Diabetes Metab J > Volume 35(4); 2011 > Article
Chung, Cho, Chung, and Chung: Association between Diabetic Polyneuropathy and Cardiovascular Complications in Type 2 Diabetic Patients

Abstract

Background

Diabetes mellitus is a major independent risk factor for cardiovascular disease (CVD), but high cardiovascular risk in diabetes mellitus patients is not completely explained by clustering traditional risk factors. Recently, associations between diabetic polyneuropathy (DPN) and macrovasculopathy have been suggested. We aimed to assess associations between DPN and cardiovascular complications in type 2 diabetic patients.

Methods

Microvascular and cardiovascular complications were evaluated in 1,041 type 2 diabetic patients.

Results

In patients with DPN, the age, prevalence of hypertension, diabetes duration, systolic blood pressure, pulse pressure, and hemoglobin glycation (HbA1c) levels were significantly higher, while the high density lipoprotein cholesterol (HDL-C) levels were lower than in those without DPN. The prevalence of CVD was higher in patients with DPN. In multivariate analysis, DPN was independently associated with CVD (odds ratio, 1.801; 95% confidence interval, 1.009 to 3.214).

Conclusion

Our results showed that DPN was associated with a high prevalence of cardiovascular disease in type 2 diabetic patients, but further studies are needed to investigate the causative nature of associations between DPN and CVD.

INTRODUCTION

Type 2 diabetes mellitus is the major cause of blindness, end-stage renal disease, and non-traumatic amputation. Diabetes mellitus is also a major independent risk factor for cardiovascular disease such as ischemic heart disease and stroke [1]. This high cardiovascular risk is not completely explained by clustering traditional risk factors. In this regard, additional linkage between diabetes mellitus and increased cardiovascular morbidity and mortality might be related to the development of microvascular complications, such as albuminuria, decreased glomerular filtration rate, retinopathy, and cardiovascular autonomic neuropathy [2-4].
Diabetic polyneuropathy (DPN) is one of the microvascular complications of diabetes that is attributed to chronic hyperglycemia and is a common cause of morbidity in patients with diabetes mellitus [5]. The major morbidity associated with DPN is foot ulceration, predisposition to gangrene, and limb loss [5]. Calcification of the media of arterial walls is common in patients with diabetes mellitus. Recently, some studies have reported that DPN is associated with medial arterial calcification in diabetes mellitus [6,7]. Young et al. [7] reported that medial arterial calcification correlated with vibration perception threshold. Medial arterial calcification is known to be associated with coronary heart disease and all-cause mortality [8,9]. Thus, DPN might be directly related to cardiovascular disease. However, relationships between DPN and cardiovascular disease in type 2 diabetic patients are not fully understood. In the present study, we aimed to assess associations between DPN and cardiovascular complications in type 2 diabetic patients.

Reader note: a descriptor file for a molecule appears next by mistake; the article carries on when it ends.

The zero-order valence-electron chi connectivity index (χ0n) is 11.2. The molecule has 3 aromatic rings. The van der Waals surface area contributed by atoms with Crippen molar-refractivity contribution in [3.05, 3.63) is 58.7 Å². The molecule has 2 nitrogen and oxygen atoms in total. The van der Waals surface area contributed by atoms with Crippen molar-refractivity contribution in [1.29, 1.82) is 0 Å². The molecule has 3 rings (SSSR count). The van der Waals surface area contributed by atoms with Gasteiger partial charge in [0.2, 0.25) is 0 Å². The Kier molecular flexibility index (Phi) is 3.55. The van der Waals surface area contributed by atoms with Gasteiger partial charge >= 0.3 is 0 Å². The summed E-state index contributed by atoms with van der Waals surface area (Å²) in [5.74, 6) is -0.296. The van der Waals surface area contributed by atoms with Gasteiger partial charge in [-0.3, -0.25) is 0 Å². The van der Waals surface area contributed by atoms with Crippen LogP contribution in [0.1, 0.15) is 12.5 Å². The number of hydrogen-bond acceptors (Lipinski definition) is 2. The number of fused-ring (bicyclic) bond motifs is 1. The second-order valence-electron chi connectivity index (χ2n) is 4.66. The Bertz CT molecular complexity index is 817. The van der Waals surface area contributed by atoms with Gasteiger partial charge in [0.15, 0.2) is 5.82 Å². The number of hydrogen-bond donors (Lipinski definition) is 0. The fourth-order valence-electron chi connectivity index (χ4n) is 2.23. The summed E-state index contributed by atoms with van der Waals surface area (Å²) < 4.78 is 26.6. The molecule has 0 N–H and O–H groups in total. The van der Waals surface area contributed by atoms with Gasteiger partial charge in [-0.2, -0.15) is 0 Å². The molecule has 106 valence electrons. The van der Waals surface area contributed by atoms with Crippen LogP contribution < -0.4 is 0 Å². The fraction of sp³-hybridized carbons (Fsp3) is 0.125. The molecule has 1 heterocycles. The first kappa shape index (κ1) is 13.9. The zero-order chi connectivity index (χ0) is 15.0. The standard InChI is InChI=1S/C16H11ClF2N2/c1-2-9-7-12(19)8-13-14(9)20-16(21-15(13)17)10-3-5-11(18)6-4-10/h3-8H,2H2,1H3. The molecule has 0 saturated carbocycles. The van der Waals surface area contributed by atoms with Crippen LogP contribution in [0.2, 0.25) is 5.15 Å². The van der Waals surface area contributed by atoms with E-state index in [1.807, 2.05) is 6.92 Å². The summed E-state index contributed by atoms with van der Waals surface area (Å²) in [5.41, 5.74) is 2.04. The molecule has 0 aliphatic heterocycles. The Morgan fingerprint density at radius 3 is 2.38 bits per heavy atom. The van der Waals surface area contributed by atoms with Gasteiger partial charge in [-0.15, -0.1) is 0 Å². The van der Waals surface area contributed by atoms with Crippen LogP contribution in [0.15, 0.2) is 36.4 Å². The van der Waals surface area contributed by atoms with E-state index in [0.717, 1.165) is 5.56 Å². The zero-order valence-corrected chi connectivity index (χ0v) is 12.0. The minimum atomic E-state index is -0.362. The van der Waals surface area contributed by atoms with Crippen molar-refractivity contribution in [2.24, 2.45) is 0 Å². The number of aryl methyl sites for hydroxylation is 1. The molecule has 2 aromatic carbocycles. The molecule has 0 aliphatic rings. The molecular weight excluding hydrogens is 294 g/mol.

METHODS

This study was an observational study designed to investigate the prevalence of chronic complications in type 2 diabetic patients. The data was obtained from September 2008 to August 2009. The study was approved by the Ethics Committee of Chonnam National University Hospital. All participants gave informed consent. A total of 1,041 patients with type 2 diabetes mellitus diagnosed after the age of 35 years who visited our hospital to evaluate chronic diabetic complications were investigated. Patients having any of the following characteristics were excluded from the study: active liver disease, glucocorticoid use, positive GAD autoantibodies, malignancy or primary neurologic disorders (previous spinal injury, a history of lumbar or cervical discopathies, carpal tunnel syndrome, alcoholic neuropathy, inherited neuropathy). A history and physical examination, including measurements of blood pressure, height, and body weight, were performed. Body mass index was calculated as weight (kg) divided by the square of height (m2). Blood pressure was measured twice in a sitting position at a 5-minute interval after 30 minutes of rest, and the mean values were calculated. Pulse pressure was calculated as the difference between systolic and diastolic blood pressures. Hypertension was considered if the patient had a blood pressure greater than 140/90 mm Hg or used antihypertensive drugs. Smoking was defined as never/past or current.
Blood samples were collected after a 10 to 12 hour overnight fast. The plasma glucose level was measured using the hexokinase method (Hitach 7600-110; Hitachi Co., Tokyo, Japan), and HbA1c was measured using ion exchange liquid chromatography (HLC-723-GHbV; Tosoh, Tokyo, Japan). Levels of total cholesterol (AU 5400; Olympus, Tokyo, Japan), high density lipoprotein cholesterol (HDL-C) (AU5400), low density lipoprotein cholesterol (LDL-C) (AU5400), and triglycerides (AU5400) were measured. High-sensitivity C-reactive protein was measured using the BNTM system (N High Sensitivity CRP; Dade Behring, Marburg, Germany).